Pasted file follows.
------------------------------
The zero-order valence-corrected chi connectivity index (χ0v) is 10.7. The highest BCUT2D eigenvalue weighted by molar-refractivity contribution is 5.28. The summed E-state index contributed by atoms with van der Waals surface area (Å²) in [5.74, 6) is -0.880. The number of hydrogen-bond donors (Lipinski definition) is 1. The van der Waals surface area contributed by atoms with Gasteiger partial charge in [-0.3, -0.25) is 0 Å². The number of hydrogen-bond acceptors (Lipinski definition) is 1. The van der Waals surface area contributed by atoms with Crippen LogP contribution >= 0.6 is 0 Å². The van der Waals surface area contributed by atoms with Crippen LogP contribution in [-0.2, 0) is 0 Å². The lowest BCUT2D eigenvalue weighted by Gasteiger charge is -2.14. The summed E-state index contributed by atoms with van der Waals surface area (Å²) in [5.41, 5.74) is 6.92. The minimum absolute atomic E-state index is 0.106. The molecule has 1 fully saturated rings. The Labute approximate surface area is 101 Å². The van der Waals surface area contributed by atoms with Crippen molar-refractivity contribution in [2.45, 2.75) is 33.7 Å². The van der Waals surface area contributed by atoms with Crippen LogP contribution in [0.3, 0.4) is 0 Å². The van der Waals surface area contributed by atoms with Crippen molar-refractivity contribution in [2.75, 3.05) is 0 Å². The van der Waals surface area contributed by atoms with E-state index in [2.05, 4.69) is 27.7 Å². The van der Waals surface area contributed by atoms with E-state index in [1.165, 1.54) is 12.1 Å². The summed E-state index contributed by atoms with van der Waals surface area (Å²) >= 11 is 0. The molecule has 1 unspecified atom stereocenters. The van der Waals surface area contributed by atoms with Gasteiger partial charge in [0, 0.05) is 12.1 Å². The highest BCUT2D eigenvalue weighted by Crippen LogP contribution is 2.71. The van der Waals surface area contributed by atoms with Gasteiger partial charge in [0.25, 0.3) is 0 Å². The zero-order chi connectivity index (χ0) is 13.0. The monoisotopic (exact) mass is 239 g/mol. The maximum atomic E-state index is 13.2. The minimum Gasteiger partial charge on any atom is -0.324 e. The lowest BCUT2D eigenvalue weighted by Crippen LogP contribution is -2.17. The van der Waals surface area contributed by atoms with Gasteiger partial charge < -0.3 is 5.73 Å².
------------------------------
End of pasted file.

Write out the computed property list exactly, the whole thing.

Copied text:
The zero-order valence-corrected chi connectivity index (χ0v) is 10.7. The highest BCUT2D eigenvalue weighted by molar-refractivity contribution is 5.28. The summed E-state index contributed by atoms with van der Waals surface area (Å²) in [5.74, 6) is -0.880. The number of hydrogen-bond donors (Lipinski definition) is 1. The van der Waals surface area contributed by atoms with Gasteiger partial charge in [-0.3, -0.25) is 0 Å². The number of hydrogen-bond acceptors (Lipinski definition) is 1. The van der Waals surface area contributed by atoms with Crippen LogP contribution >= 0.6 is 0 Å². The van der Waals surface area contributed by atoms with Crippen LogP contribution in [-0.2, 0) is 0 Å². The lowest BCUT2D eigenvalue weighted by Gasteiger charge is -2.14. The summed E-state index contributed by atoms with van der Waals surface area (Å²) in [5.41, 5.74) is 6.92. The minimum absolute atomic E-state index is 0.106. The molecule has 1 fully saturated rings. The Labute approximate surface area is 101 Å². The van der Waals surface area contributed by atoms with Crippen molar-refractivity contribution in [2.45, 2.75) is 33.7 Å². The van der Waals surface area contributed by atoms with Crippen LogP contribution in [0.3, 0.4) is 0 Å². The van der Waals surface area contributed by atoms with Crippen molar-refractivity contribution in [2.75, 3.05) is 0 Å². The van der Waals surface area contributed by atoms with E-state index in [2.05, 4.69) is 27.7 Å². The van der Waals surface area contributed by atoms with E-state index in [1.165, 1.54) is 12.1 Å². The summed E-state index contributed by atoms with van der Waals surface area (Å²) >= 11 is 0. The molecule has 1 unspecified atom stereocenters. The van der Waals surface area contributed by atoms with Gasteiger partial charge in [0, 0.05) is 12.1 Å². The highest BCUT2D eigenvalue weighted by Crippen LogP contribution is 2.71. The van der Waals surface area contributed by atoms with Gasteiger partial charge in [0.25, 0.3) is 0 Å². The zero-order chi connectivity index (χ0) is 13.0. The monoisotopic (exact) mass is 239 g/mol. The maximum atomic E-state index is 13.2. The minimum Gasteiger partial charge on any atom is -0.324 e. The lowest BCUT2D eigenvalue weighted by Crippen LogP contribution is -2.17. The van der Waals surface area contributed by atoms with Gasteiger partial charge < -0.3 is 5.73 Å².